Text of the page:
While both Arizona and Florida redirect public funds into the ESAs, a state could create an ESA that is funded through tax credits, which would minimize the threat of overregulation and avoid coercing people into supporting the teaching of ideas that they dislike. New Hampshire’s scholarship tax credit law already has an ESA-style provision that allows homeschoolers to use scholarship funds for a wide variety of educational expenses. 

Several state legislatures are moving fast to enact ESA laws this year. Both the Mississippi Senate and Virginia Assembly passed ESA bills last week. This week, the Virginia Senate’s Education Committee and Oklahoma Senate education subcommittee both approved ESA bills and a Florida Senate panel approved an expansion of their state’s ESA law. Arizona is also considering expanding eligibility for its ESA law.

Other states considering a new ESA law include Colorado, Delaware, Georgia, Montana, and Oregon. Additionally, Politico reported that Iowa, Nebraska, Nevada, Rhode Island, Tennessee, and Texas are likely to take up ESA bills as well. States considering new or expanded scholarship tax credit laws include Georgia, Indiana, Maryland, Missouri, Montana, Nebraska, Nevada, New Mexico, New York, South Carolina, and Texas. In addition, two state senate committees in Colorado have approved a personal-use education tax credit.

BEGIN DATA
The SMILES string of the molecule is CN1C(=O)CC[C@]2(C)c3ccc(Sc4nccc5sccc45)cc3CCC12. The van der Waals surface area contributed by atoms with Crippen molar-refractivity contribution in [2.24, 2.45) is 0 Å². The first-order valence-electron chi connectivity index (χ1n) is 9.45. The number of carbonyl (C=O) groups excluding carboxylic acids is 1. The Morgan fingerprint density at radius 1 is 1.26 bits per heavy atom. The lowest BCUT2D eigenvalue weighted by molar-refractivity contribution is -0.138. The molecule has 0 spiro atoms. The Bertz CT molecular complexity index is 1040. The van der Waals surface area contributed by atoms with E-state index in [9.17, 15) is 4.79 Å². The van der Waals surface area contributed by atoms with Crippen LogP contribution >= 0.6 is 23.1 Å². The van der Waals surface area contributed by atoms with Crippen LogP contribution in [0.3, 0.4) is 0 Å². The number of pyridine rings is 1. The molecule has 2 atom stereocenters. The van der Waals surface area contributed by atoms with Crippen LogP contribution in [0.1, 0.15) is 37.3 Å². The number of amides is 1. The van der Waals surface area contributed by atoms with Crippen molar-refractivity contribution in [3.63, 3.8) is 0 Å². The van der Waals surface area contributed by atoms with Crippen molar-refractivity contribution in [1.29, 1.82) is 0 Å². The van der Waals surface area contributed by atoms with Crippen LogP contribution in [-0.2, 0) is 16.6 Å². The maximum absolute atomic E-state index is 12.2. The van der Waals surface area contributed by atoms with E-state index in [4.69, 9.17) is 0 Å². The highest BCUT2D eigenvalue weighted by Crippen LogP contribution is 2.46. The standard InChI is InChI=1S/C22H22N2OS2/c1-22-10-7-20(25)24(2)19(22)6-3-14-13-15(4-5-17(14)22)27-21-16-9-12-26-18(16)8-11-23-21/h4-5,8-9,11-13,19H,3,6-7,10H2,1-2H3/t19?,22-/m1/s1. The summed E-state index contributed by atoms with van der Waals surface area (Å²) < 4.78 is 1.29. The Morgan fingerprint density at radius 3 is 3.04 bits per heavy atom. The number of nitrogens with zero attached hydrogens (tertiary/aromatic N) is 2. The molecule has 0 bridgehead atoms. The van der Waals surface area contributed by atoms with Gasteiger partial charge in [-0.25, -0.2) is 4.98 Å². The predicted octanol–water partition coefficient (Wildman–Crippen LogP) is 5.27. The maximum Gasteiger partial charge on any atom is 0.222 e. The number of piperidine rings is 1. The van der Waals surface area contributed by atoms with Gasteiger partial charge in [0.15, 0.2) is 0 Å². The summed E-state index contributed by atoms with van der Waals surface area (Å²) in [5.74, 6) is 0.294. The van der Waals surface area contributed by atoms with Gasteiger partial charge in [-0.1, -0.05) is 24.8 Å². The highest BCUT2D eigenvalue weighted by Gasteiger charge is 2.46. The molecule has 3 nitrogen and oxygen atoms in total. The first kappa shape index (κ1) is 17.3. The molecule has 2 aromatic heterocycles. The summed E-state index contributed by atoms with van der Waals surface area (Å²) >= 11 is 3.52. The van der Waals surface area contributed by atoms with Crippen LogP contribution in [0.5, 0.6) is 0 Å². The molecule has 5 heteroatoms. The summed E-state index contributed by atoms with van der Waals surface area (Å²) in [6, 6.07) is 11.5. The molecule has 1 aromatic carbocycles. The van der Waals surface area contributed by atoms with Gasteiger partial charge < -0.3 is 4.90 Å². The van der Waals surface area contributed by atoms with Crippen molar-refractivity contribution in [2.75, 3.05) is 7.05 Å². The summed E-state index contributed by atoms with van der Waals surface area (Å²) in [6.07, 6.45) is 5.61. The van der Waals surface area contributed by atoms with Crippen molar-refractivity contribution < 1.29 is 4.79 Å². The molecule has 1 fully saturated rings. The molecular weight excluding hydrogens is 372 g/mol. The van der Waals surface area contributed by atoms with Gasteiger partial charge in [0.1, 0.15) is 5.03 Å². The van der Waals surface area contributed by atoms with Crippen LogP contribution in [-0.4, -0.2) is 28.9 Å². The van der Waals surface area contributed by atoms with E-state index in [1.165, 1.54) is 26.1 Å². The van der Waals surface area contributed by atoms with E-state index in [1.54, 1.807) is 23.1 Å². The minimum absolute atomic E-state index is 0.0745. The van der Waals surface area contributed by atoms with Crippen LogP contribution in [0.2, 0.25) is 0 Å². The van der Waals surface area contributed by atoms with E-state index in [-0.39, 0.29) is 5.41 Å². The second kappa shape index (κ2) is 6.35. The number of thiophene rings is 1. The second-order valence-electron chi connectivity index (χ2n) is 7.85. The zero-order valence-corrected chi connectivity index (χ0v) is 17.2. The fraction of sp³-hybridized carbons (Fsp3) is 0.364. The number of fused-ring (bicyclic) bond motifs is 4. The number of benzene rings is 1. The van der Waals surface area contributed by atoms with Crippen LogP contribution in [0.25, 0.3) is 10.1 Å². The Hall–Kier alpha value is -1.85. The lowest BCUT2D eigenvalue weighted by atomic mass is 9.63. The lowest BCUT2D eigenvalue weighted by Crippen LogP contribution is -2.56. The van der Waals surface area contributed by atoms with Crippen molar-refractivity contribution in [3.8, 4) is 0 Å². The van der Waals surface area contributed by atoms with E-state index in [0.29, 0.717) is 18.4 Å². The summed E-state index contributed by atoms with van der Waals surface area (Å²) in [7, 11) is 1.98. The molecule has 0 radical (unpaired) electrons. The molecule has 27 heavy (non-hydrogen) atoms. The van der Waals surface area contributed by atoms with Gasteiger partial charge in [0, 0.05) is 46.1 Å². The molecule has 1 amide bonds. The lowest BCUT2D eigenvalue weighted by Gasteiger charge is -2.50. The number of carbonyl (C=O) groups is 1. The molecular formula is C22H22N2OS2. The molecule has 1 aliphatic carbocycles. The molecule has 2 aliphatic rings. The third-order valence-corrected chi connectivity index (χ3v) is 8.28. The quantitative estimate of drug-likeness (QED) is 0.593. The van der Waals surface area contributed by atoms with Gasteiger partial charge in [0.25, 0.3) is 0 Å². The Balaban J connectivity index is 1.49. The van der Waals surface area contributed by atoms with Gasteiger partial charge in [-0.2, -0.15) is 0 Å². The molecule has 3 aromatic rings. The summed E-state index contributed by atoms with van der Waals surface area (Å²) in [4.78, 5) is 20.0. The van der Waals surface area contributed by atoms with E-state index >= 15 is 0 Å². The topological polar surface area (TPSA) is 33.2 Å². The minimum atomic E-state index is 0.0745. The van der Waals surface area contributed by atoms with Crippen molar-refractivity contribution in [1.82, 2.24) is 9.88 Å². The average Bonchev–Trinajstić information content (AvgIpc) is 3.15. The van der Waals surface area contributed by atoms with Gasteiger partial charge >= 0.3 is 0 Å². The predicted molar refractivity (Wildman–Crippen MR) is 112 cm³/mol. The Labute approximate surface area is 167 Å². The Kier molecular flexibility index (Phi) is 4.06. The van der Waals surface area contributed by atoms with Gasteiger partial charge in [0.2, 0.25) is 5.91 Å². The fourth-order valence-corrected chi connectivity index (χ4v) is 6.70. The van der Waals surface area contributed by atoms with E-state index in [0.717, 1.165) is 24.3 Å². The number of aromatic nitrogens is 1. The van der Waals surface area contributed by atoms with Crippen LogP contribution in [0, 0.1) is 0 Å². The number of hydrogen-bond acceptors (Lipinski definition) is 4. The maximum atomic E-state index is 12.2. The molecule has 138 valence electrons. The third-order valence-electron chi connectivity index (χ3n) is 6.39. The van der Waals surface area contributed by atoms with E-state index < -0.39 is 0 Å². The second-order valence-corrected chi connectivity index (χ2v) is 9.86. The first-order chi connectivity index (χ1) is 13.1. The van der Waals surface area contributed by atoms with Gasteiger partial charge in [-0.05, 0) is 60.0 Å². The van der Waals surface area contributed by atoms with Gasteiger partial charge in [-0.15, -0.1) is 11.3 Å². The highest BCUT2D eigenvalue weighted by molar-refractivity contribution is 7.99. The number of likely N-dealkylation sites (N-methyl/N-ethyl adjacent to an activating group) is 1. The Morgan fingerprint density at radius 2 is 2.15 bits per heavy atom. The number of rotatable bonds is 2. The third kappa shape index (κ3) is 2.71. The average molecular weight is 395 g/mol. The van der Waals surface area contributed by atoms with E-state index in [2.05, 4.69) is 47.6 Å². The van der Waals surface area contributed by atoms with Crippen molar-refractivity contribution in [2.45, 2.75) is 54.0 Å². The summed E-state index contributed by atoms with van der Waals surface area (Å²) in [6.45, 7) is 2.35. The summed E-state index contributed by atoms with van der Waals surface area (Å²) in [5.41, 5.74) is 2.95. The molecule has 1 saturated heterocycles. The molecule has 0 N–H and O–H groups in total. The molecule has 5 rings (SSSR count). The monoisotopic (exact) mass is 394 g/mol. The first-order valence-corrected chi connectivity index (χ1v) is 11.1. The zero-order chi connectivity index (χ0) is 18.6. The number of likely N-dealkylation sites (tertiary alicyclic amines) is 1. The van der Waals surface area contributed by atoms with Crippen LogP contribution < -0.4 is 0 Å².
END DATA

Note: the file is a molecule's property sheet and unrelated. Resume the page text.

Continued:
There’s no guarantee that any of these bills will become law, but the number of state legislatures exploring educational choice is encouraging.

[Updated to include Oregon’s ESA bill.]

How to Design an Education Savings Account

State legislatures across the nation are considering an innovative new education reform: education savings accounts. Hailed as “School Choice 2.0,” ESAs empower parents to customize their child’s education beyond the school walls—a development that could substantially alter the way students are educated. There is “no reason to expect that the future market will have the shape or form that our present market has,” observed Nobel laureate economist Milton Friedman in a 2003 interview, “How do we know how education will develop? Why is it sensible for a child to get all his or her schooling in one brick building?”